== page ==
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Humboldt-Universität zu Berlin - Enhancing digital teaching

Berlin Histories, 1871 to 1990

Taught by Frank Beyersdorf

Wednesday, 12:00 - 14:00, Hausvogteiplatz 5-7, Room 0323-26

Course taught in English

Language requirements: English B2


Course Description

This course surveys German history through the prism of Berlin between the first and the second unification of the German lands in 1871 and 1990. It introduces students to key analytical concepts such as nationalism, industrialization and class, urbanization and modernity, civil society and autocracy, ethnicity/race, as well as politico-economic ideologies such as liberalism, communism, Nazism, welfare and the socialist state as well as their political implementations.

After the Napoleonic occupation, Berlin gained the dubious distinction of being the dullest and most provincial seat of a royal court among the great European powers. Bismarck sealed the city’s fate as an imperial capital after having engineered the unification and Prussification of the German lands through ‘blood and iron.’ Berlin grew into an economic, political, cultural and military metropolis. After the defeat of central powers during the ‘Great War,’ Berlin was plunged into bloody civil war, eventually emerged as the capital of the first German republic. In 1933, the Germans elected the dictatorship. Nazi Germany, including Berlin, set out to commit atrocities on an unprecedented scale throughout Europe.

After the Grand Alliance stopped Nazi Germany, they occupied Berlin, which initially became center-stage for the cold war drama. Hardening bipolar antagonism created a surreal status for Berlin as city divided among the two superpowers. In 1961, the East German government finalized the division and walled in the Western zone of the city. The wall symbolized the separation of the two Germanies, which, however, remained remarkably stable throughout the cold war. In 1989, East Berliners brought down the wall in a peaceful revolution unifying both city and country.

Students of all disciplines are welcome, and no prior knowledge of history is required. Students should have a good command of English and basic reading skills in German. Adapted to the German skills of participants, we will work on holding parts of the sessions in German. This course is based on discussions and thus active participation. I expect you to study the assigned readings and debate them in class, which is reflected in the high percentage for your participation grade (40%). Furthermore, you are required to hand in a short essay analyzing a primary source drawn from out visit to the archives of the state of Berlin (10%), an outline of your research papers and a presentation on a fellow student’s research papers (10%) and the research paper itself (40%). You are required to observe Berlin Perspectives’ attendance policy and academic honor code.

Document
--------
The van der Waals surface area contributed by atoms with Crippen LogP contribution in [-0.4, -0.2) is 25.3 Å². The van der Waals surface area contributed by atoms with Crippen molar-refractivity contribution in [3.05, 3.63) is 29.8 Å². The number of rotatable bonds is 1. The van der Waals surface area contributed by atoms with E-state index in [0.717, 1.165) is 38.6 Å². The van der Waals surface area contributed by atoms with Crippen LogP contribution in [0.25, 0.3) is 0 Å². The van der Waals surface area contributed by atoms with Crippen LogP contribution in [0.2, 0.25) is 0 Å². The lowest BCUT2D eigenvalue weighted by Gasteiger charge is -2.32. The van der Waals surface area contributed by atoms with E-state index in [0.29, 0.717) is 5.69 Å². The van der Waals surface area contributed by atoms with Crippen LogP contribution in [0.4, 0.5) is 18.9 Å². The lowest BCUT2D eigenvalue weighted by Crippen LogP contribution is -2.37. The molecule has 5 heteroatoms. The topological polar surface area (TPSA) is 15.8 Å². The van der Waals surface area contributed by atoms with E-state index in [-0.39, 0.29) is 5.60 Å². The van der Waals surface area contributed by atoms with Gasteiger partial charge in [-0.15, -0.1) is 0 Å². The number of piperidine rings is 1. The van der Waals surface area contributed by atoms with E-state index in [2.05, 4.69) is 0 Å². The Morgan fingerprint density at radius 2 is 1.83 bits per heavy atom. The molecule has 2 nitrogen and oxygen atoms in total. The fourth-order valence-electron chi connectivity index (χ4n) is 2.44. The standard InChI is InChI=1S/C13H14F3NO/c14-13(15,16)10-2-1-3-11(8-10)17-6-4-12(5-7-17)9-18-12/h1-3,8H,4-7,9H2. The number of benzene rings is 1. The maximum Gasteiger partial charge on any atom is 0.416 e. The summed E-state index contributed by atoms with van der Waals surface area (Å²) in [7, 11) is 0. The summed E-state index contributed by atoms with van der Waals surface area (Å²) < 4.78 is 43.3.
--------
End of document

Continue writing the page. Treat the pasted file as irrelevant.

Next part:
• Fulbrook, Mary, A History of Germany, 1918-2008. Divided Nation, Wiley Blackwell3 2009.
  • GHI Washington, German History in Documents and Images, http://germanhistorydocs.ghi-dc.org/.
  • Ladd, Brian, The Ghosts of Berlin Confronting German History in the Urban Landscape, Univ. of Chicago Press 1998.
  • Mazower, Mark, Dark Continent: Europe’s Twentieth Century, Penguin 1998.
  • Orlow, Dietrich, A History of Modern Germany: 1871 to Present, Pearson7 2012.
  • Rapport, Michael, Nineteenth-Century Europe, Palgrave Macmillan 2005.
  • Rubin, Eli eds. From the Grünen Wiesen to Urban Space: Berlin, Expansion, and the Longue Durée, Central European History (special issue) 47:2 (2014), 221-347.
  • Schoeps, Julius H. eds., Berlin: Geschichte einer Stadt, Bebra 2012.
  • Stöver, Bernd, Berlin: A Short History, C.H Beck 2013.